__________________
How I brew: Stir plate starters, Extract, Full boil in a Keggle, 10 gallon batches.
Brewing upgrades in progress: temp controlled ferment, stir plate re-work, building mash tun, milling station

Planned House Ales: an Amber, an IPA, a dark IPA, a Mango Ale, a blueberry oatmeal stout, a dry Irish stout, a honey wheat, Apfelwien

What kind of R-Value does your ferm chamber need? - http://www.homebrewtalk.com/f51/what...hamber-190459/
RegionalChaos is offline
 
Reply With Quote Quick reply to this message
Old 04-10-2008, 07:55 PM   #10
Gordie
Feedback Score: 0 reviews
Recipes 
 
Join Date: Feb 2008
Location: Healdsburg, CA
Posts: 405
Liked 26 Times on 7 Posts

Default

I don't think it would have much to do with your yeast strain if you starter is viable. One issue may be in the composition of the wort you're pitching on to. There may be more yeast nutrients in one fermenter than another, depending on how they're in suspension when you split your wort. See if throwing some nutirent in helps and check to make sure you're airating both fermenters equally.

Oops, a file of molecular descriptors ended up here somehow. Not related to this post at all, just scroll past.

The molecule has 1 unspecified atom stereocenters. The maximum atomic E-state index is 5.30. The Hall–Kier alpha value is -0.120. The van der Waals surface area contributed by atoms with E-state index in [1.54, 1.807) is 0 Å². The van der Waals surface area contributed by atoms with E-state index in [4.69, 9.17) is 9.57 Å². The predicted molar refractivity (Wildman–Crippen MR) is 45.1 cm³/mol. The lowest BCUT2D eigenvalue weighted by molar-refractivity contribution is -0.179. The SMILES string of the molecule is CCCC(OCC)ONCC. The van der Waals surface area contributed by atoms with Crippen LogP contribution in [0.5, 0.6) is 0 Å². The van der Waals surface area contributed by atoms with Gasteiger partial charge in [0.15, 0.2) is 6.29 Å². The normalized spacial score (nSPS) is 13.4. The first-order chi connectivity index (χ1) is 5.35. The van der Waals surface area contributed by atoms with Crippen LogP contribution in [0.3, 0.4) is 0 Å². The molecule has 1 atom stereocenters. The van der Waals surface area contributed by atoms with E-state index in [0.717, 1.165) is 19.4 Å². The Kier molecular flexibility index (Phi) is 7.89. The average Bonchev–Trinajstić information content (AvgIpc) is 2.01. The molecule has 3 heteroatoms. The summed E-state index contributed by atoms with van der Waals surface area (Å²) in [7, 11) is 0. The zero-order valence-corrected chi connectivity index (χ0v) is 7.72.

__________________
Healdsburg Beer Company
Sonoma County, California

Kevin.McGee@HealdsburgBeerCo.com
Gordie is offline
 
Reply With Quote Quick reply to this message
Reply



Quick Reply
Message:
Options
Thread Tools


Similar Threads
Thread Thread Starter Forum Replies Last Post
Yeast Pitching Technique hightest Mead Forum 2 02-07-2009 05:31 PM
AG technique(s)? DarinB General Techniques 14 10-19-2007 02:57 AM
I Had To Try This Technique Sometime! hialtitude General Techniques 15 10-04-2007 06:20 PM
dry hop technique kfgolfer General Techniques 5 12-30-2006 07:54 PM
Technique?! hoppy All Grain & Partial Mash Brewing 6 01-24-2006 09:03 PM



Newest Threads

LATEST SPONSOR DEALS